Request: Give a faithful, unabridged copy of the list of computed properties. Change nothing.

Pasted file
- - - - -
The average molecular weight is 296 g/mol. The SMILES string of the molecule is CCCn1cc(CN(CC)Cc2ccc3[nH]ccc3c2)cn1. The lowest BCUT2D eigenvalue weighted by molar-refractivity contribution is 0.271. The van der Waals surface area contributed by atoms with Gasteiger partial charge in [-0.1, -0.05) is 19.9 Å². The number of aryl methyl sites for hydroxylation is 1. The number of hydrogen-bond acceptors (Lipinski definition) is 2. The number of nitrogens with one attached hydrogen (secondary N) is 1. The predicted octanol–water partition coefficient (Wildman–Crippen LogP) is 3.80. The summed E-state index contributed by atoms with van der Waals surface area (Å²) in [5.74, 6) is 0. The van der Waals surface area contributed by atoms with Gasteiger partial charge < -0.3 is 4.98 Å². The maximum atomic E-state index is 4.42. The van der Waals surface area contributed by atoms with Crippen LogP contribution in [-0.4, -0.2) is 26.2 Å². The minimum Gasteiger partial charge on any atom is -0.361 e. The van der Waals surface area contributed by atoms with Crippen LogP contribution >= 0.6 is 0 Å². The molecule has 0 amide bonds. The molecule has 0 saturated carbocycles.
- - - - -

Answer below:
The average molecular weight is 296 g/mol. The SMILES string of the molecule is CCCn1cc(CN(CC)Cc2ccc3[nH]ccc3c2)cn1. The lowest BCUT2D eigenvalue weighted by molar-refractivity contribution is 0.271. The van der Waals surface area contributed by atoms with Gasteiger partial charge in [-0.1, -0.05) is 19.9 Å². The number of aryl methyl sites for hydroxylation is 1. The number of hydrogen-bond acceptors (Lipinski definition) is 2. The number of nitrogens with one attached hydrogen (secondary N) is 1. The predicted octanol–water partition coefficient (Wildman–Crippen LogP) is 3.80. The summed E-state index contributed by atoms with van der Waals surface area (Å²) in [5.74, 6) is 0. The van der Waals surface area contributed by atoms with Gasteiger partial charge < -0.3 is 4.98 Å². The maximum atomic E-state index is 4.42. The van der Waals surface area contributed by atoms with Crippen LogP contribution in [-0.4, -0.2) is 26.2 Å². The minimum Gasteiger partial charge on any atom is -0.361 e. The van der Waals surface area contributed by atoms with Crippen LogP contribution >= 0.6 is 0 Å². The molecule has 0 amide bonds. The molecule has 0 saturated carbocycles.